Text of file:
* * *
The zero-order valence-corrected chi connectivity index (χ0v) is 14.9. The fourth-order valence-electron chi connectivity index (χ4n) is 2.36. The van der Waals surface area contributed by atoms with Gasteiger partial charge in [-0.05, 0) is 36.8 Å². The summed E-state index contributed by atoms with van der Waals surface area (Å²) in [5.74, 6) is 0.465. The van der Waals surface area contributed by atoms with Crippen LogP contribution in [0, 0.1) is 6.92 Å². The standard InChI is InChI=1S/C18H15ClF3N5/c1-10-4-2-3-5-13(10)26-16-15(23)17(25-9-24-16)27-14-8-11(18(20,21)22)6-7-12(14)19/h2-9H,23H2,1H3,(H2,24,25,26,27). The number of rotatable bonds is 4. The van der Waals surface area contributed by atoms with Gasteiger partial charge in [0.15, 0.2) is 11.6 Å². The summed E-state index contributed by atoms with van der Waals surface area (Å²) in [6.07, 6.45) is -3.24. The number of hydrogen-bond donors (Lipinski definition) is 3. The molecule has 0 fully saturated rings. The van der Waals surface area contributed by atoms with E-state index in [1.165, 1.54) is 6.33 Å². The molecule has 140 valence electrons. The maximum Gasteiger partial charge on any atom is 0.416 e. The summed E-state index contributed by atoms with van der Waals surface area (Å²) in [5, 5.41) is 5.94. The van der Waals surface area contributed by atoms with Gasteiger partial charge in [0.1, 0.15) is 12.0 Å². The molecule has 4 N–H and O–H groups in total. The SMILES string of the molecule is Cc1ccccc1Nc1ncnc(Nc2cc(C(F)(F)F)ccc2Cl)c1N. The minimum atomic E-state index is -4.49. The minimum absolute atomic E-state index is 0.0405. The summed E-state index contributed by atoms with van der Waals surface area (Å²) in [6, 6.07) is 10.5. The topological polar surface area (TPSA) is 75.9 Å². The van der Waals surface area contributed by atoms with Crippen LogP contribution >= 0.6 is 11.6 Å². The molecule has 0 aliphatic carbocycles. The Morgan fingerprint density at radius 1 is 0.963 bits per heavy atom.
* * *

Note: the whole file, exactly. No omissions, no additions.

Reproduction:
The zero-order valence-corrected chi connectivity index (χ0v) is 14.9. The fourth-order valence-electron chi connectivity index (χ4n) is 2.36. The van der Waals surface area contributed by atoms with Gasteiger partial charge in [-0.05, 0) is 36.8 Å². The summed E-state index contributed by atoms with van der Waals surface area (Å²) in [5.74, 6) is 0.465. The van der Waals surface area contributed by atoms with Crippen LogP contribution in [0, 0.1) is 6.92 Å². The standard InChI is InChI=1S/C18H15ClF3N5/c1-10-4-2-3-5-13(10)26-16-15(23)17(25-9-24-16)27-14-8-11(18(20,21)22)6-7-12(14)19/h2-9H,23H2,1H3,(H2,24,25,26,27). The number of rotatable bonds is 4. The van der Waals surface area contributed by atoms with Gasteiger partial charge in [0.15, 0.2) is 11.6 Å². The summed E-state index contributed by atoms with van der Waals surface area (Å²) in [6.07, 6.45) is -3.24. The number of hydrogen-bond donors (Lipinski definition) is 3. The molecule has 0 fully saturated rings. The van der Waals surface area contributed by atoms with E-state index in [1.165, 1.54) is 6.33 Å². The molecule has 140 valence electrons. The maximum Gasteiger partial charge on any atom is 0.416 e. The summed E-state index contributed by atoms with van der Waals surface area (Å²) in [5, 5.41) is 5.94. The van der Waals surface area contributed by atoms with Gasteiger partial charge in [0.1, 0.15) is 12.0 Å². The molecule has 4 N–H and O–H groups in total. The SMILES string of the molecule is Cc1ccccc1Nc1ncnc(Nc2cc(C(F)(F)F)ccc2Cl)c1N. The minimum atomic E-state index is -4.49. The minimum absolute atomic E-state index is 0.0405. The summed E-state index contributed by atoms with van der Waals surface area (Å²) in [6, 6.07) is 10.5. The topological polar surface area (TPSA) is 75.9 Å². The van der Waals surface area contributed by atoms with Crippen LogP contribution >= 0.6 is 11.6 Å². The molecule has 0 aliphatic carbocycles. The Morgan fingerprint density at radius 1 is 0.963 bits per heavy atom.